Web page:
The limited means placed in my hands have prevented me from remaining longer in that part or visiting other parts of the country in Northwest Mississippi, from employing other agents than those who act gratuitously. I would in conclusion respectfully suggest to the general commanding a plan for the suppression of most, if not all, the lawlessness prevalent in that part of the country, and that is the employment of one or more companies of cavalry as a permanent provost guard, patrolling the country in all directions and destroying all ferries and roads except those absolutely necessary for travel; thus breaking up the mode of egress and ingress to Memphis as much as possible. These guards will answer the double purpose of scouts, couriers, and are ready for service against small raiding parties from the enemy's lines. They could scatter through the country so as not to attract the attention of a large force, and can be easily consolidated when necessary. these, under the command of a deputy provost-marshal-general for the northern part of Mississippi and West Tennessee, would do much to prevent these disorders.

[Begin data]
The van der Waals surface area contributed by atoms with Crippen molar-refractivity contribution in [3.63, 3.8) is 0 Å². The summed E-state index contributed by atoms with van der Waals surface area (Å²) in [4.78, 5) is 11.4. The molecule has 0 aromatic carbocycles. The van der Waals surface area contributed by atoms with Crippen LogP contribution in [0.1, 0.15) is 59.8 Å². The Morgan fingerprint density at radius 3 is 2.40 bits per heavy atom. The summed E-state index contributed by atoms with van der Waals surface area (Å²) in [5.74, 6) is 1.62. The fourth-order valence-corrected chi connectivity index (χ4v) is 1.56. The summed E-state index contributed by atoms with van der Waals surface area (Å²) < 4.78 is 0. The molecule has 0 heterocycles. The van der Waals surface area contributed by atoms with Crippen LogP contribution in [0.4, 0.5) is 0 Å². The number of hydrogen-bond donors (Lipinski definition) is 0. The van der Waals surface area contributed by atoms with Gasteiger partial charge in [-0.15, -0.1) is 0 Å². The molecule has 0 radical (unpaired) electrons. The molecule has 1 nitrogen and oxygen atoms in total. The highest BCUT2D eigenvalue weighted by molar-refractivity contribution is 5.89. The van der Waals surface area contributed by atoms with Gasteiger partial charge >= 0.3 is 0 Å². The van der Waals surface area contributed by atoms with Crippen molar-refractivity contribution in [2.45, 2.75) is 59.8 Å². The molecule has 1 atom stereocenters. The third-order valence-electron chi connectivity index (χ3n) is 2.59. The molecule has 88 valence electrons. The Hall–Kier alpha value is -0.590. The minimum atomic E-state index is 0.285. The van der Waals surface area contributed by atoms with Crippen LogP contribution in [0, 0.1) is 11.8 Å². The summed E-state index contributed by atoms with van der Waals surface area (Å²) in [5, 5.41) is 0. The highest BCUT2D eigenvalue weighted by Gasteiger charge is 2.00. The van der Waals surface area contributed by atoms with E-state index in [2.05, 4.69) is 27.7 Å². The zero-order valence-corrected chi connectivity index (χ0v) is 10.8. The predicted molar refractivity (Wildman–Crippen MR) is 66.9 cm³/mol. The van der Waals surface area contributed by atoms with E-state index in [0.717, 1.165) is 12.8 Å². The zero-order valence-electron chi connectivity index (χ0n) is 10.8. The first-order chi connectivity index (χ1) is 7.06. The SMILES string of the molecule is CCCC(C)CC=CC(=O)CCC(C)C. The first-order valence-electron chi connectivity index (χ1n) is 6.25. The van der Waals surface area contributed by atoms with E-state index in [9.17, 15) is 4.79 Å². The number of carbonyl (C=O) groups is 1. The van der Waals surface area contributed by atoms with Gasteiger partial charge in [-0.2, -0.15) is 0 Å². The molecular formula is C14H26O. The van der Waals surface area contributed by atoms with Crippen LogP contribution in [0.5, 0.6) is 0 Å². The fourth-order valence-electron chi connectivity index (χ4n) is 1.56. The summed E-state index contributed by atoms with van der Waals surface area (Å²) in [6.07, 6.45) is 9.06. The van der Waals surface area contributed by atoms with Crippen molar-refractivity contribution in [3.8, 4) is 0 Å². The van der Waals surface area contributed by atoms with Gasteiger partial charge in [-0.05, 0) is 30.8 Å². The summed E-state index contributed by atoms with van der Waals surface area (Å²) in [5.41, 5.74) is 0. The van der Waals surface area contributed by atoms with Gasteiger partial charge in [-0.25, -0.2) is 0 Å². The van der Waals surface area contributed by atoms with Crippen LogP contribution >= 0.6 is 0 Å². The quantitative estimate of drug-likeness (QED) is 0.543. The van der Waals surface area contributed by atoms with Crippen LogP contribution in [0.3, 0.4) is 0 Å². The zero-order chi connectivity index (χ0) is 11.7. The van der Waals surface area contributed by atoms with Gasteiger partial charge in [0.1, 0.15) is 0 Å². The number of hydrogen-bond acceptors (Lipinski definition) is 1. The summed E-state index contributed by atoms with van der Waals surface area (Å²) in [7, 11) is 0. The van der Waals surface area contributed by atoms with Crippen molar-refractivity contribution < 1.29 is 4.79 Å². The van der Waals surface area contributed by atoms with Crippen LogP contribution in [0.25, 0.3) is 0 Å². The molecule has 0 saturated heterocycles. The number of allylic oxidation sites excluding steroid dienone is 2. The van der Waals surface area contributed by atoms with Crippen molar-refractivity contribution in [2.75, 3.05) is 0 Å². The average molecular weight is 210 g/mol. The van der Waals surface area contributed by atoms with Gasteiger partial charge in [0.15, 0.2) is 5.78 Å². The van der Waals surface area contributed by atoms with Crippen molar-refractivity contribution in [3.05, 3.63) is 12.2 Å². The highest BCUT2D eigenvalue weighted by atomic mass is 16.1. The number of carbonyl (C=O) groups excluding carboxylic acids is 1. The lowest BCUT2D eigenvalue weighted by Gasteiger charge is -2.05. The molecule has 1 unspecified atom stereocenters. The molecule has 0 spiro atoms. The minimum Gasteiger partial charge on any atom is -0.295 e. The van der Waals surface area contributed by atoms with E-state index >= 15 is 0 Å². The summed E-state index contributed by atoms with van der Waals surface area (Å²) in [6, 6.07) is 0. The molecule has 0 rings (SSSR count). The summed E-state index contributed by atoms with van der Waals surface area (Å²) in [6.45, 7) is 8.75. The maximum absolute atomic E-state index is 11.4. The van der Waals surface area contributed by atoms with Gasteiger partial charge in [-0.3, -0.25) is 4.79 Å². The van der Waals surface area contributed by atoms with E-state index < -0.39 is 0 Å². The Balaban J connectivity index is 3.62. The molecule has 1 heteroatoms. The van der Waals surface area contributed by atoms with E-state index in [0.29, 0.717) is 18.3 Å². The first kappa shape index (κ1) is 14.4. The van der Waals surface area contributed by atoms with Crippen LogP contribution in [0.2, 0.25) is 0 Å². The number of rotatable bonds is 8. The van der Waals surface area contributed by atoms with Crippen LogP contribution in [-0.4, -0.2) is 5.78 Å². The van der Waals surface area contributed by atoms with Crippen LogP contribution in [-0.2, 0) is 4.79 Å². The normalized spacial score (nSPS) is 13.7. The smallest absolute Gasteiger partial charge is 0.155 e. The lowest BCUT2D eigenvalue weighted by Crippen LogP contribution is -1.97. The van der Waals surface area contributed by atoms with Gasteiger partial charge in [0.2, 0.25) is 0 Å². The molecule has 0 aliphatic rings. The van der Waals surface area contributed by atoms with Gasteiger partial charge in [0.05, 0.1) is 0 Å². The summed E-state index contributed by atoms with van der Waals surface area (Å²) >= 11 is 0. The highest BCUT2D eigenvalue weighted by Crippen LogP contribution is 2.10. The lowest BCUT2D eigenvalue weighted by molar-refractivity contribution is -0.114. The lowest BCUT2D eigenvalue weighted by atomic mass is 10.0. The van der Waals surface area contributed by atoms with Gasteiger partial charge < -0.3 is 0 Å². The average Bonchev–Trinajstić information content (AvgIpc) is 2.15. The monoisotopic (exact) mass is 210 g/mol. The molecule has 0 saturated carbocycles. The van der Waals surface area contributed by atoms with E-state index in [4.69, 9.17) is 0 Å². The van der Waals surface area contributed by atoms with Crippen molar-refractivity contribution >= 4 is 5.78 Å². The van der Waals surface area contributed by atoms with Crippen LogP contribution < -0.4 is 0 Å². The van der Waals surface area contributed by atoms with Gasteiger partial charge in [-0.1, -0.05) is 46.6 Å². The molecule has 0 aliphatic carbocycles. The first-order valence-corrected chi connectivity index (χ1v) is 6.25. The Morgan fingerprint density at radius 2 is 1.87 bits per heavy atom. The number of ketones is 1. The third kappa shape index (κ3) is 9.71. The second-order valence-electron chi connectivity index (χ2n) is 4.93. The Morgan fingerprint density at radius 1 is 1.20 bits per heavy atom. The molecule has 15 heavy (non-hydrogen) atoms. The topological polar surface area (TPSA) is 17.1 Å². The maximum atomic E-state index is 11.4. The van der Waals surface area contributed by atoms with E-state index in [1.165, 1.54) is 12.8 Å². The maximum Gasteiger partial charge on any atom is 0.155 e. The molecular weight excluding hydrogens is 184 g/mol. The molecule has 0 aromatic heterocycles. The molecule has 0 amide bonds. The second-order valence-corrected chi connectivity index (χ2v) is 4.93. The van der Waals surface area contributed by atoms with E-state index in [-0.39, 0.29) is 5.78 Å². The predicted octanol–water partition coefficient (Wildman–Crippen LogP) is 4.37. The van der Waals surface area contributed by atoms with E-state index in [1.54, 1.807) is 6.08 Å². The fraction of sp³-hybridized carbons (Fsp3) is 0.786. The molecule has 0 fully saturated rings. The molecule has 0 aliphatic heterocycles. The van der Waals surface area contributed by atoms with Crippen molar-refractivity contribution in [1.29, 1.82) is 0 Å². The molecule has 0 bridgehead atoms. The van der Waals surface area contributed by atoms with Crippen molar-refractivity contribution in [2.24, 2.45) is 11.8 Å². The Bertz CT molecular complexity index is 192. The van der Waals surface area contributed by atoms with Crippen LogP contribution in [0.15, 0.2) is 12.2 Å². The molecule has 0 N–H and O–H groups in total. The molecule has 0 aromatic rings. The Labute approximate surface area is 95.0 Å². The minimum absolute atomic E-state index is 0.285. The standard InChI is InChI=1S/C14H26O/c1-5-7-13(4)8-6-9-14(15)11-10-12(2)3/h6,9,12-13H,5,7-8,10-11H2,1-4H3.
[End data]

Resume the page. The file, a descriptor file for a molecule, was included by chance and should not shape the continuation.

Respectfully, your obedient servant,
DALTON, March 16, 1864.
GENERAL: I have had the honor to receive your letter of the 7th instant.
The organization of the artillery which i found in this army had been made by Lieutenant-General Hardee, with a corresponding tabular report and recommendations for the appointment of field officers. I postponed action in the matter from day to day, hoping for the assistance of a general officer of artillery. You speak of Major-General Lovell in connection with that position; might he not be assigned to it? It is no more inadequate to the grade of major-general than are most of our divisions of infantry.
You directs me to take measures to procure artillery horses as soon as possible. I have been doing so since January, but I beg that it may be considered that I am confined to my small limits in the northwestern part of Georgia and the mountains of Alabama, long since stripped of everything necessary to an army. I shall therefore be dependent on the Department in Richmond for all the supplies enumerated in my letter to you February 27. My "staff departments" can get forward only such supplies as may be furnished by officers who owe obedience neither to them nor to me, and whose purchases are necessarily made outside of my department. In connection with this subject I beg leave to say that the plan of campaign to which you have twice refereed has not been communicated to me, and that the scale on which preparations are to be made must depend on a knowledge of it and of the forces to be used.
Lieutenant-General Longstreet has written to me that he is directed to confer with me in relation to a junction of our forces at Madisonville, East Tenn., for a movement thence into Middle Tennessee. It seems to me that the point of junction is too near the enemy and tat his armies, being much nearer to each other than ours are, might easily unite against either of ours before the junction. It seems to me that such a junction should be by routes on which our troops would not be exposed to such a chance. I respectfully